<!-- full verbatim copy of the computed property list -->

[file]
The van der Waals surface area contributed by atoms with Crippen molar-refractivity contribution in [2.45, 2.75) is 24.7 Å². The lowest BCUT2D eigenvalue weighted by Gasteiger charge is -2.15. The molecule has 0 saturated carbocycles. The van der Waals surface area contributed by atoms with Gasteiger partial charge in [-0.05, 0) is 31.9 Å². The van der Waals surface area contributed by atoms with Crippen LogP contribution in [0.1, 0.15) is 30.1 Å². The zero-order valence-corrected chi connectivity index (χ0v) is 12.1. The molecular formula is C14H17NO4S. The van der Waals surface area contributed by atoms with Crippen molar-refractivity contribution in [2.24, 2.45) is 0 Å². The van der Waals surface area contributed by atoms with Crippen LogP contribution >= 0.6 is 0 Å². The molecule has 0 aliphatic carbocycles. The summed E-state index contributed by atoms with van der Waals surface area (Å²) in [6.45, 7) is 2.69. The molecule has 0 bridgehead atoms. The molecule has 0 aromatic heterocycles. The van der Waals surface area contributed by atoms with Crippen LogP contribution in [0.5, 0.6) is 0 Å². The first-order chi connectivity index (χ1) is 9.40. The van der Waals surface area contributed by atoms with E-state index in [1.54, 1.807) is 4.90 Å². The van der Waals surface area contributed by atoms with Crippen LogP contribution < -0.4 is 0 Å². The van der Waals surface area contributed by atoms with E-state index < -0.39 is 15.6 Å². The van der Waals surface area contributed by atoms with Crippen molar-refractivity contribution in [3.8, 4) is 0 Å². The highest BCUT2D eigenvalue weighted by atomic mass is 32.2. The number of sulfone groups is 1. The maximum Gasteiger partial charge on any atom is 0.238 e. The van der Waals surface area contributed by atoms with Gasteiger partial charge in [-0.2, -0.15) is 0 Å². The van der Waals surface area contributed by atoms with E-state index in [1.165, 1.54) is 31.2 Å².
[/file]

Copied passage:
The van der Waals surface area contributed by atoms with Crippen molar-refractivity contribution in [2.45, 2.75) is 24.7 Å². The lowest BCUT2D eigenvalue weighted by Gasteiger charge is -2.15. The molecule has 0 saturated carbocycles. The van der Waals surface area contributed by atoms with Gasteiger partial charge in [-0.05, 0) is 31.9 Å². The van der Waals surface area contributed by atoms with Crippen LogP contribution in [0.1, 0.15) is 30.1 Å². The zero-order valence-corrected chi connectivity index (χ0v) is 12.1. The molecular formula is C14H17NO4S. The van der Waals surface area contributed by atoms with Crippen molar-refractivity contribution in [2.24, 2.45) is 0 Å². The van der Waals surface area contributed by atoms with Crippen LogP contribution >= 0.6 is 0 Å². The molecule has 0 aliphatic carbocycles. The summed E-state index contributed by atoms with van der Waals surface area (Å²) in [6.45, 7) is 2.69. The molecule has 0 bridgehead atoms. The molecule has 0 aromatic heterocycles. The van der Waals surface area contributed by atoms with Crippen LogP contribution in [0.5, 0.6) is 0 Å². The first-order chi connectivity index (χ1) is 9.40. The van der Waals surface area contributed by atoms with E-state index in [1.54, 1.807) is 4.90 Å². The van der Waals surface area contributed by atoms with Crippen LogP contribution < -0.4 is 0 Å². The van der Waals surface area contributed by atoms with E-state index < -0.39 is 15.6 Å². The van der Waals surface area contributed by atoms with Crippen molar-refractivity contribution in [3.8, 4) is 0 Å². The highest BCUT2D eigenvalue weighted by atomic mass is 32.2. The number of sulfone groups is 1. The maximum Gasteiger partial charge on any atom is 0.238 e. The van der Waals surface area contributed by atoms with Gasteiger partial charge in [-0.2, -0.15) is 0 Å². The van der Waals surface area contributed by atoms with E-state index in [1.165, 1.54) is 31.2 Å².